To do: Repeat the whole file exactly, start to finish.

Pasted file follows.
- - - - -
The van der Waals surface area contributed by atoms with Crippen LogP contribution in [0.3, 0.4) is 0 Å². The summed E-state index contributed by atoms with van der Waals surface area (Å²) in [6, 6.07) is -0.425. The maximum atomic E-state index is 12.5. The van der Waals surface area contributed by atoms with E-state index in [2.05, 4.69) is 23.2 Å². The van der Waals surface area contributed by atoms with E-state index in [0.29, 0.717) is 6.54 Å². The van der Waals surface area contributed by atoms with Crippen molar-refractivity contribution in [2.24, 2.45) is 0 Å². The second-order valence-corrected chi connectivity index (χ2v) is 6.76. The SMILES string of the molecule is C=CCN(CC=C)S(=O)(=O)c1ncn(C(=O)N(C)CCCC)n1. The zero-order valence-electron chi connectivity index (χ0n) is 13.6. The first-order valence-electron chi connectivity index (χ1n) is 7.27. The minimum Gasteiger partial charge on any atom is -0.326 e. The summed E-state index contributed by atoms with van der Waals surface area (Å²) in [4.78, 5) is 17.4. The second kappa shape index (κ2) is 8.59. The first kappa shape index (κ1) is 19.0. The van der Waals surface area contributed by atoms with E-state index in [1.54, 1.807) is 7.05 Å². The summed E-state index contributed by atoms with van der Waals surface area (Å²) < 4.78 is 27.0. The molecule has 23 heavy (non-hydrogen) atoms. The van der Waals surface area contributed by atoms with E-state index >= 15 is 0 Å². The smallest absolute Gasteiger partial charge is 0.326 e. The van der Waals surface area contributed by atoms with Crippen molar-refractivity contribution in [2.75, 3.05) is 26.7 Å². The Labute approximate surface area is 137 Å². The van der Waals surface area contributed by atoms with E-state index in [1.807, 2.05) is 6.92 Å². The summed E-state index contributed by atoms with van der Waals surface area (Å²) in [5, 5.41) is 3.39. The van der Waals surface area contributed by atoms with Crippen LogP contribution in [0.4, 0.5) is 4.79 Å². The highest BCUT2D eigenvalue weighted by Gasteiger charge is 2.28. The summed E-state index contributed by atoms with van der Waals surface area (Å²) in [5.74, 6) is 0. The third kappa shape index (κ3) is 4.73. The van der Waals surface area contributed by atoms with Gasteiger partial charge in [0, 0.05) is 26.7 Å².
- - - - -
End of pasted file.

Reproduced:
The van der Waals surface area contributed by atoms with Crippen LogP contribution in [0.3, 0.4) is 0 Å². The summed E-state index contributed by atoms with van der Waals surface area (Å²) in [6, 6.07) is -0.425. The maximum atomic E-state index is 12.5. The van der Waals surface area contributed by atoms with E-state index in [2.05, 4.69) is 23.2 Å². The van der Waals surface area contributed by atoms with E-state index in [0.29, 0.717) is 6.54 Å². The van der Waals surface area contributed by atoms with Crippen molar-refractivity contribution in [2.24, 2.45) is 0 Å². The second-order valence-corrected chi connectivity index (χ2v) is 6.76. The SMILES string of the molecule is C=CCN(CC=C)S(=O)(=O)c1ncn(C(=O)N(C)CCCC)n1. The zero-order valence-electron chi connectivity index (χ0n) is 13.6. The first-order valence-electron chi connectivity index (χ1n) is 7.27. The minimum Gasteiger partial charge on any atom is -0.326 e. The summed E-state index contributed by atoms with van der Waals surface area (Å²) in [4.78, 5) is 17.4. The second kappa shape index (κ2) is 8.59. The first kappa shape index (κ1) is 19.0. The van der Waals surface area contributed by atoms with E-state index in [1.54, 1.807) is 7.05 Å². The summed E-state index contributed by atoms with van der Waals surface area (Å²) < 4.78 is 27.0. The molecule has 23 heavy (non-hydrogen) atoms. The van der Waals surface area contributed by atoms with E-state index >= 15 is 0 Å². The smallest absolute Gasteiger partial charge is 0.326 e. The van der Waals surface area contributed by atoms with Crippen molar-refractivity contribution in [2.75, 3.05) is 26.7 Å². The Labute approximate surface area is 137 Å². The van der Waals surface area contributed by atoms with E-state index in [1.807, 2.05) is 6.92 Å². The summed E-state index contributed by atoms with van der Waals surface area (Å²) in [5, 5.41) is 3.39. The van der Waals surface area contributed by atoms with Crippen LogP contribution in [0.4, 0.5) is 4.79 Å². The highest BCUT2D eigenvalue weighted by Gasteiger charge is 2.28. The summed E-state index contributed by atoms with van der Waals surface area (Å²) in [5.74, 6) is 0. The third kappa shape index (κ3) is 4.73. The van der Waals surface area contributed by atoms with Gasteiger partial charge in [0, 0.05) is 26.7 Å².